In Search Of Cool

We left our spot at Little Thetford 48hr mooring after John carried out a couple of necessary, but horrible jobs.

John’s first job was to go down the weed hatch to check the prop for weeds. Luckily there was no problem, and while he had the engine cover open, he checked oil and water levels; all was fine!

The worse job was clean the sump that takes dirty water from the kitchen sink, shower, and bathroom wash hand basin. Uck the sump was gross with quite a build up of grease. Once cleaned, the sump was assembled again. This is a horrible 6 week (ish) job. Despite every dish, piece of cutlery, or utensil getting wiped with a sheet of kitchen towel before being popped into the hot washing up water, the buildup of grease continues.

After we’d both had a ‘cool’ shower, we set off on today’s journey.

We had tried to contact the ‘Fish and Duck’ marina to ask if they were open; their website’s down (has been for days), and no one is answering their phone. We decided to call in any case, after looking for a few clues where their diesel pump’s situated on Google maps. We sailed to an almost standstill by the marina where there appeared to be no one around, and seeing as the area where the diesel pump is situated would be tight to moor (without nudging moored boats); we pushed on a short distance to a GA mooring.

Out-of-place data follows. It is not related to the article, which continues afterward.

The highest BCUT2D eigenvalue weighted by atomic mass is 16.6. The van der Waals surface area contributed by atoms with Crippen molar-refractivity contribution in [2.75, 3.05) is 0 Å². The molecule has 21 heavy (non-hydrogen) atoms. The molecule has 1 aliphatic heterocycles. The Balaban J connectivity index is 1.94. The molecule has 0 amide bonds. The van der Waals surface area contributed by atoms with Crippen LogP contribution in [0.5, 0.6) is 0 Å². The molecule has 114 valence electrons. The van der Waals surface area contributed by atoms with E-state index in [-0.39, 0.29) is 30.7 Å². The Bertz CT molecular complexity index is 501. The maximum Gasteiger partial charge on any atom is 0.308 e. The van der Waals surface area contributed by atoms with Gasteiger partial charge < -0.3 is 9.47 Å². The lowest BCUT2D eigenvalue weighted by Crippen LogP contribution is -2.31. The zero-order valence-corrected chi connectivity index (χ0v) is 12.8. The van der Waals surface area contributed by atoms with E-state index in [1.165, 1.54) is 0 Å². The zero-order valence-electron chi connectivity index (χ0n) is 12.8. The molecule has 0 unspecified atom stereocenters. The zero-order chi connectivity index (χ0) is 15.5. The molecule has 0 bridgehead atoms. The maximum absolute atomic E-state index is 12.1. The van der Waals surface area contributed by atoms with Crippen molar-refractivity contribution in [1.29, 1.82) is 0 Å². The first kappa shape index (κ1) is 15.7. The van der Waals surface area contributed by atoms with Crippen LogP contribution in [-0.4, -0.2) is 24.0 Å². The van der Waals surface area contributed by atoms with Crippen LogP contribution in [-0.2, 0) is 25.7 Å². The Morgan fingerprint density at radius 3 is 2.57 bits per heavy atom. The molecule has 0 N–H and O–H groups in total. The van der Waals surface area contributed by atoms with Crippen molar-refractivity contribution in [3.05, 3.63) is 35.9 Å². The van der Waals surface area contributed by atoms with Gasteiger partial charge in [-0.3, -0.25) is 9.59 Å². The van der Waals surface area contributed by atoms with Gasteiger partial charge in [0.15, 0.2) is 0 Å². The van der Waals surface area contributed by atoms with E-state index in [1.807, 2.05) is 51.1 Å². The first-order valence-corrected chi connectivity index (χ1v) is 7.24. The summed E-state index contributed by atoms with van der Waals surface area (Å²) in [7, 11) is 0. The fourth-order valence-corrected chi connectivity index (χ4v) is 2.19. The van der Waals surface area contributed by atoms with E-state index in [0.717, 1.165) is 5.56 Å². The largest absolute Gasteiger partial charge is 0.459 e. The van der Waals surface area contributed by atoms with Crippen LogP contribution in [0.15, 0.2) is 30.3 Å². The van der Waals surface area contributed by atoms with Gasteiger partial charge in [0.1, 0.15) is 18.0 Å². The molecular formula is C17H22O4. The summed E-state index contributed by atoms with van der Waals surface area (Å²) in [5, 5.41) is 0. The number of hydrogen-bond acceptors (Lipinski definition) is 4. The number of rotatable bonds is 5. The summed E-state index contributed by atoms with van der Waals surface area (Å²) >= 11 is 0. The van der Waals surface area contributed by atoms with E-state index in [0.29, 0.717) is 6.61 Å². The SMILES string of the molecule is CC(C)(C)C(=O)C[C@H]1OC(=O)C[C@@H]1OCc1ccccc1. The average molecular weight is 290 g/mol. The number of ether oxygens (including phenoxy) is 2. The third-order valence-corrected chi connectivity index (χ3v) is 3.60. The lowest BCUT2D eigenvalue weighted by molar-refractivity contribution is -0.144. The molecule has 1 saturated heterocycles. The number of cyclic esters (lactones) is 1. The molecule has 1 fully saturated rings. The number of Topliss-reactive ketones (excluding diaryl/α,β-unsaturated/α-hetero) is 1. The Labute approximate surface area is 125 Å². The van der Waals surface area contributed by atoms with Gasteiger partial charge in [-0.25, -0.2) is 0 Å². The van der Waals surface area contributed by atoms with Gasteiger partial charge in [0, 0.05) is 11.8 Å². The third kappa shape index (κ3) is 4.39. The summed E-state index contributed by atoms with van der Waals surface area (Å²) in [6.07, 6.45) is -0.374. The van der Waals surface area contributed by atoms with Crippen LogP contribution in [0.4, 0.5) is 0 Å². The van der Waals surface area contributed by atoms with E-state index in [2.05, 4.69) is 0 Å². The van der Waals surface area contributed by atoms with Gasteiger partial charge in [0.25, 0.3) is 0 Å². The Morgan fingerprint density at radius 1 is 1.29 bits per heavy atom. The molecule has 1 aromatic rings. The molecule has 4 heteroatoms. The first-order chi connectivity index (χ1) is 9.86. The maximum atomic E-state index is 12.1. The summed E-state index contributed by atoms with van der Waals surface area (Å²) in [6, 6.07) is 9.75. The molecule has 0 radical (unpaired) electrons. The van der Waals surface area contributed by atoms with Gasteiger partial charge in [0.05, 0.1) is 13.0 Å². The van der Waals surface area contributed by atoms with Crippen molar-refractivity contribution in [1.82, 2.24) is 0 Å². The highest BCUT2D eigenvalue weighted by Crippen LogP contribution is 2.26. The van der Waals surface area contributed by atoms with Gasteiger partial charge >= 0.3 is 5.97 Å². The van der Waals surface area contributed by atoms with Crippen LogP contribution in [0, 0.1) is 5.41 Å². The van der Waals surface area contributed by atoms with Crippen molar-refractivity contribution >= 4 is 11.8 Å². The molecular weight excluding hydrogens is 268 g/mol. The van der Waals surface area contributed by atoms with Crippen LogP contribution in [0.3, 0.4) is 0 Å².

The hot weather was so intense yesterday, it was difficult to find a coolish spot. There was a ‘cheeky’ cool brease every now and again which was a welcome relief, even if it only was for a few moments. The new screens for the hatch and the bow doors have helped enormously to improve the ventilation by allowing us to leave the hatch and doors open overnight, but it is still very warm. All that steel in the hull makes for a good radiator!

Literally chilling out for the evening, while waiting for the bbq to get up to temperature!

Mum moorhen with her chicks finding lots of lovely food amongst the lily pads.

Course you do need big feet to walk on lily pads!

John, experimenting with moon shots

Cyan is literally being over run with spiders!

We only moved about 2 miles today. We’ll be moving on for a short journey tomorrow to hopefully a place where Rusty can get a decent walk, and where there’s a better WiFi signal.

Waiting On The Mighty Thames

We’ve not travelled much today, merely a mile, and dropped down two locks.

At the bottom of Black Jack’s lock, we discovered more canal side humour, and a gorgeous tree in full blossom.

It’s surprising what you find in people’s gardens, take these two houses, they share a WW2 bunker between them. The building looks like a pillbox, and no doubt its job was to defend the Grand Union Canal during the war. The canal was a vital artery for getting supplies too, and from London.

At the bottom of Wide Water Lock, we moored Cyan while we took a trip into Harefield. When we returned, we had planned to move on, except we got stuck into a couple of repair jobs on Cyan, namely: cleaning the ventilation fan over the cooker, and repairing the bathroom’s sliding door because it had somehow ‘dropped’ a fraction.

I really don’t know what to make of the boat below. Every item on the boat looks like it’s been placed. Complete chaos. The pic doesn’t do the boat ‘justice’! We’re just hoping nothing falls off the boat, wrapping itself around some other boat’s prop.